~By Rajesh Kumar
While the judges are the keepers of law, advocates act as the prime initiators. The two must act in unison if justice is to be meted out impartially. At this point, though, the advocates seem to be in a position to interrupt the justice process and the judiciary has taken a strong stance against it.
It was assumed that the respective bar councils would do the job of disciplining the advocates and keeping order inside and out the courts. But this has not happened. The chaos that ensued when Kanhaiya Kumar was produced at Patiala Courts is a case in point. It has been seen that the bar councils are unlikely to wield the baton on one of their own. The current Advocates’ Act has also proved inadequate.
Hence the court stepped in. The Madras High Court had introduced new sets of disciplinary rules for the advocates through an amendment, enabling it to debar lawyers who indulge in objectionable behaviour. In a notification published on May 20, 2016, new Rules 14A, 14B, 14C and 14D were added to the existing Rules under Advocates Act.
This has created bad blood among advocates, but probably some form of disciplining was necessary.
The matter does not stop with lawyers. Even truant and errant judges should be brought under some rein, the Supreme Court has found, especially through the Justice CS Karnan episode that is still on.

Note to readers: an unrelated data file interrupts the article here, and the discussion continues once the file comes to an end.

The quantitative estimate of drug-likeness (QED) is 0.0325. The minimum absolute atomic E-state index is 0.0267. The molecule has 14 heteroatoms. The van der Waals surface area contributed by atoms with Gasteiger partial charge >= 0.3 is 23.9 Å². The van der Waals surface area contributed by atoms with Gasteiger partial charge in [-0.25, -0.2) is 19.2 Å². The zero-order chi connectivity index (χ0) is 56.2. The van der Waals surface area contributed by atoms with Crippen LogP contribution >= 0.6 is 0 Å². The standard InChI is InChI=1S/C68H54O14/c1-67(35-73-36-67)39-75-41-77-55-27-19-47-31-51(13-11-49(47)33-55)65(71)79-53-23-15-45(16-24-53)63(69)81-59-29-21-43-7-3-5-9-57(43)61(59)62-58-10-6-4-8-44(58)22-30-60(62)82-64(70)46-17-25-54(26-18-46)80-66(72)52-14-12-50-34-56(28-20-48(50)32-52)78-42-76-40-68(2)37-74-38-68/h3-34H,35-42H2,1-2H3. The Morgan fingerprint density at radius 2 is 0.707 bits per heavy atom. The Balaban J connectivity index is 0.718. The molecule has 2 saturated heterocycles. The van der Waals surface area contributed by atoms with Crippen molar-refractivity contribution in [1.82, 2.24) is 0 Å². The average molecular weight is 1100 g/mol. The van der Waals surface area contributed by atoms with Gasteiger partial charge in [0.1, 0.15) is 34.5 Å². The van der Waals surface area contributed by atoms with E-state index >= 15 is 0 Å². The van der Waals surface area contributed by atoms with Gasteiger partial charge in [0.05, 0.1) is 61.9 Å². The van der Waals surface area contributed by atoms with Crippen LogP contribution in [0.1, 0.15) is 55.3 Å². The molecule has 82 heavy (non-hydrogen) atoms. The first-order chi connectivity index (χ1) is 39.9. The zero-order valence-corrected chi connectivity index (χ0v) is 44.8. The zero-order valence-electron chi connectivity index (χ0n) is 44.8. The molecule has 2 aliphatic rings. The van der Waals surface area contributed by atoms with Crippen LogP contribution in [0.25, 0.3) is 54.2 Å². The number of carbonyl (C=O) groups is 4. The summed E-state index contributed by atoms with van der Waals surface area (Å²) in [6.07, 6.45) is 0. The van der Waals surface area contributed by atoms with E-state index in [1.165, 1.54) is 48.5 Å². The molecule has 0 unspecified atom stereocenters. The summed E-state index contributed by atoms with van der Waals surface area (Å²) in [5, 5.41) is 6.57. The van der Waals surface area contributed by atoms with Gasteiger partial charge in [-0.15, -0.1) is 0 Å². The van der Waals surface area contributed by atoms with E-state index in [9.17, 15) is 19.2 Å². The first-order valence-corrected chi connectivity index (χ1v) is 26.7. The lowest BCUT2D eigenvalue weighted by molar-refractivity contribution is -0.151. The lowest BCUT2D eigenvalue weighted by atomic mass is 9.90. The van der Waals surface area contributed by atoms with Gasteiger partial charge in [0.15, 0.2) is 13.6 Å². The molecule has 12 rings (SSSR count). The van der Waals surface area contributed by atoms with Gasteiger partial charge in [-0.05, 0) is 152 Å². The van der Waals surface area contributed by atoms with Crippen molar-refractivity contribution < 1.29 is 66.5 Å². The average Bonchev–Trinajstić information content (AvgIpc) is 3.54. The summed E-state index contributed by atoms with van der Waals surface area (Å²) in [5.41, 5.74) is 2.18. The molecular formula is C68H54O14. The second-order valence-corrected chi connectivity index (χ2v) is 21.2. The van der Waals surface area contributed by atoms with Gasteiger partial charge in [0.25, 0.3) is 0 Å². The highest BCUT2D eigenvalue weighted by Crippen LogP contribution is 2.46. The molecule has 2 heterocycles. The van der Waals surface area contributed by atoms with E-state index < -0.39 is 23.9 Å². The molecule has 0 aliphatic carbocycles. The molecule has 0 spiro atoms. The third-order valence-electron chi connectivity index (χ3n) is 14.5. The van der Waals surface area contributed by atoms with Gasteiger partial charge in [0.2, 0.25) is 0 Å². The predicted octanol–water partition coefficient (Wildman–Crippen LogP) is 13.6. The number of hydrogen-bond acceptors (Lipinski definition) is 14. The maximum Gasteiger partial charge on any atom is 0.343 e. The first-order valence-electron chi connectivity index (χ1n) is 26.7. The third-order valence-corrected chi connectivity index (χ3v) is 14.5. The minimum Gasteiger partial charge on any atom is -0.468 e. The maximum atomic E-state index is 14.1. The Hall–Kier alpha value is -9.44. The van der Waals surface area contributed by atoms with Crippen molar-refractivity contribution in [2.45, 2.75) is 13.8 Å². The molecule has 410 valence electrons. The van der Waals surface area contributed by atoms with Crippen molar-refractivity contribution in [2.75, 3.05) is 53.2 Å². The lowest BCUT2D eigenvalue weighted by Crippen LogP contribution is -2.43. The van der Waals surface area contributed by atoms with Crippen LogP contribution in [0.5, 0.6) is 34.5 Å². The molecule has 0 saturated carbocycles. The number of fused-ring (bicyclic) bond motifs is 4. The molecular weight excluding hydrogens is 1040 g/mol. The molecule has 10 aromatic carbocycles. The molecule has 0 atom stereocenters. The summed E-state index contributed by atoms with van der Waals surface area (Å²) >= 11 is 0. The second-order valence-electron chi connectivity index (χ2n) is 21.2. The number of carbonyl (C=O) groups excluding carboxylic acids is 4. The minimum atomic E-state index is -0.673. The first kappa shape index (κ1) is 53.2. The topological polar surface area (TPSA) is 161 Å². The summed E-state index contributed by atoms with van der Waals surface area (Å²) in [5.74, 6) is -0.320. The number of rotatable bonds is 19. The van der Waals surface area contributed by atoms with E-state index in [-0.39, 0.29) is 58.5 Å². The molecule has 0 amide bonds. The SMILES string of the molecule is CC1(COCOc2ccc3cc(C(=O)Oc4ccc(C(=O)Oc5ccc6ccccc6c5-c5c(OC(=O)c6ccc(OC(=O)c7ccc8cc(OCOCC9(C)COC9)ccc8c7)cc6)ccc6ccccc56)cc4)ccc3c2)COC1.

The law laid down in C Ravichandran Iyer case—where the Supreme Court took note of the ineffectiveness of the impeachment process and formulated an alternative in-house mechanism—was that complaints could be given to the high court or Supreme Court and matters could be investigated discreetly.
If a false complaint is made, it certainly affects the reputation or the career of an otherwise competent and honest judicial officer. But that price is paid by every citizen against whom false cases are imposed. The case of Justice Karnan has seriously harmed the credibility of the judiciary.
In cases related to lawyers, Section 34 of the Advocates Act 1961 gives high courts the power to frame rules to determine who can practice before it and the lower courts under that High Court. In parallel, the power to lay down professional standards for practice and enforce such standards has been vested with the bar councils under Section 35 of the Advocates Act.
The Supreme Court sided with the high court in a tussle between the Kerala High Court and the Bar Council of India. The Kerala High Court had framed Rule 11 which prevented advocates who had been held in contempt of court from practising before it or lower courts in Kerala until the contempt was “purged”.
This was irrespective of whether that advocate had been disbarred by the Bar Council.
A three-judge bench of the Supreme Court upheld the Kerala High Court’s rule in its judgment in Bar Council of India v State of Kerala.
The Supreme Court clarified that in debarring an advocate from appearing before the court, the High Court was not trying to discipline the advocate, but upholding the dignity of the court.
The directions of the Supreme Court in the Harish Uppal and RK Anand cases are clear in re-affirming the power of the court to discipline advocates so that proceedings in the courts may be carried out and dignity of the court is maintained.